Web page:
Her husband, Xiang Huang, 27, "took great care of his family," she said in an interview in Mandarin Chinese. She had married him because he was humble.
Zheng's nightmare began shortly before 7 p.m. Friday, when two black men dressed in black - one tall, one short, both wearing ski masks - entered the store, Jin House at Longshore Avenue and Tulip Street, as Zheng sat behind the counter holding their 8-month-old baby, Anna.
"Open the register!" the intruders yelled, raising guns at her, Zheng recalled. Huang went to open the register, and, Zheng said, they both told the robbers: "You can take the money out!"
Zheng then went to the rear of the store - which does not have a protective glass barrier because they couldn't afford it - to put the baby down. But before she could do so, she said, she heard a gunshot. She ran back to find her husband on the ground, then called 9-1-1. When police came, she asked them to bring him to a hospital, but they said they had to wait for an ambulance, she said.
When the ambulance arrived, "he was already dead," she said tearfully. Huang, shot in the chest, was pronounced dead at the scene at 7:13 p.m.
Zheng said her husband had been robbed four or five times delivering food from the store, which they had opened in May. They also had been robbed last year in their apartment upstairs.
In light of the past robberies, Yingzhang Lin, president of the restaurant association, said he wondered why police hadn't patrolled the takeout or sent a community-relations officer there. "I would definitely have a car drive by," Lin said.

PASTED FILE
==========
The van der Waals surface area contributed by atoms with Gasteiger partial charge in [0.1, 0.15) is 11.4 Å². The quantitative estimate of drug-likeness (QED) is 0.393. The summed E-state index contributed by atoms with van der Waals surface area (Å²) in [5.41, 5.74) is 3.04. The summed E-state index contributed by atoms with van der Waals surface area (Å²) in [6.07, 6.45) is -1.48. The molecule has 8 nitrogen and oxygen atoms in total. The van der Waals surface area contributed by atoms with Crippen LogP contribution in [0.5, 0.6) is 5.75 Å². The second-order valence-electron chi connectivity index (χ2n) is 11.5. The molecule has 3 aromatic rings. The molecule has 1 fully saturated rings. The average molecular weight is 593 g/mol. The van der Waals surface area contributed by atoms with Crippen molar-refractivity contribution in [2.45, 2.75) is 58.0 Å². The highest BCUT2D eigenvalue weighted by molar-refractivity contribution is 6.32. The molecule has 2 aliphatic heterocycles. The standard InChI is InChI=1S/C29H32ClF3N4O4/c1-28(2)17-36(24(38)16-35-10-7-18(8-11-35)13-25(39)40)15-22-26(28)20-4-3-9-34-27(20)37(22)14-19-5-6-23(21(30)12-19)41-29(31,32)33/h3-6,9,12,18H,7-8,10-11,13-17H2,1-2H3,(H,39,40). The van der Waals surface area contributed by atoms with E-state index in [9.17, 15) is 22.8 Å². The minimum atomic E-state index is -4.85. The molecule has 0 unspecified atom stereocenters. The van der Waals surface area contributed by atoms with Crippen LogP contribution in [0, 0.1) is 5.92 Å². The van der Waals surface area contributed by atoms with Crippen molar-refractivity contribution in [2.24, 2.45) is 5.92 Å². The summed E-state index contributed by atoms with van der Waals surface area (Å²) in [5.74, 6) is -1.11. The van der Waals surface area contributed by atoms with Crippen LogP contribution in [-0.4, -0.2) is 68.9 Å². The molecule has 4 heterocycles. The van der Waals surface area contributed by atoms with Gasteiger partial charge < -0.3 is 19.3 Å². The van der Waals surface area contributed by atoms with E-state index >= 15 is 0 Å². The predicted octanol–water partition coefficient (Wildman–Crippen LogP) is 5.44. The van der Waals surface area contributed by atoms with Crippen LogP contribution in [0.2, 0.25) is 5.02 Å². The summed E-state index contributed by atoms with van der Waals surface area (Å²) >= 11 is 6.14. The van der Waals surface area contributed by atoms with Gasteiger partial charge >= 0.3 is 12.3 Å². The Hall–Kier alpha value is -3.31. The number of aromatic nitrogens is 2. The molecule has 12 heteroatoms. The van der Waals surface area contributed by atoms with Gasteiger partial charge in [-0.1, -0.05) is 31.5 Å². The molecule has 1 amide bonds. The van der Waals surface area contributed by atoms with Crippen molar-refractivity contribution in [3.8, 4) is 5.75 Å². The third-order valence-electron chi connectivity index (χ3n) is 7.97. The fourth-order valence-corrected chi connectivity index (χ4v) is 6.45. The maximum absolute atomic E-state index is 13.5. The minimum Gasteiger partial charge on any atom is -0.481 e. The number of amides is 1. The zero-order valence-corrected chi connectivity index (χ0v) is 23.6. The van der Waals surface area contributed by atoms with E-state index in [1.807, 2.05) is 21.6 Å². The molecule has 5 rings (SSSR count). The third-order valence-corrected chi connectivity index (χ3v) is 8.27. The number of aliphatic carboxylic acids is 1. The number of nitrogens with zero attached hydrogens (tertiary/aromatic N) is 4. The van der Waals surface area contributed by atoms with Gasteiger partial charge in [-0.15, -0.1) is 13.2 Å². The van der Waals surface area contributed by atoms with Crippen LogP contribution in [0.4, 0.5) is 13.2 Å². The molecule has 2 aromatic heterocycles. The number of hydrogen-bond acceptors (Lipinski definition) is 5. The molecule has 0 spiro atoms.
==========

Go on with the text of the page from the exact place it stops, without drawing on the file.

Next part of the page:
Huang had not joined the 300-member restaurant association. If he had, Lin said, the association would have been able to offer safety tips.
On Thursday night, law-enforcement authorities met in Elkins Park with Asian-Americans from throughout the region and provided safety tips following the Dec. 27 shooting in Cheltenham of a Chinese-American West Philly deli owner. The victim, Peter Ly, 55, is now recovering at home.
Thursday's meeting, attended by about 50 Korean-Americans and Chinese-Americans, focused on merchants who have been robbery targets as they traveled home - or, in Ly's case, to a bank.
Lin, the restaurant-association president, said Friday's homicide was the first of a Chinese-takeout worker at the victim's business since 2006.
Since then, things had been improving, Lin said. In fact, he said, a few association leaders had met Friday with former Councilwoman Donna Reed Miller to let her know about progress in safety, in hopes that she would pass that on to current Council members.
Friday's robbers, who Zheng estimated were about 19 or 20 years old, fled with $20 bills from the register. She didn't know how much they stole, but said the register had about $100 at the time.
Zheng and her husband, both from Fujian Province, met in the U.S. She moved to Philadelphia in 2000. They met in 2004 in New York and married the next year. They moved to Philly in 2009.
At Jin House, Huang worked every day from 11 a.m. to 11 p.m., said Jian Ming Wong, chairman of the Philadelphia Fujian Association.
Zheng said she will not reopen the takeout, but will be living with her parents in South Philly.
"She hopes her husband can go peaceful . . . to another world," said Steven Zhu, general secretary of the restaurant group.
Yesterday's meeting raised $10,000 for the family for funeral and other costs. For anyone wishing to donate, an account has been opened under Jin Zheng's name at the HSBC branch at 11th and Arch streets.
Tipsters in the case should call homicide detectives at 215-686-3334.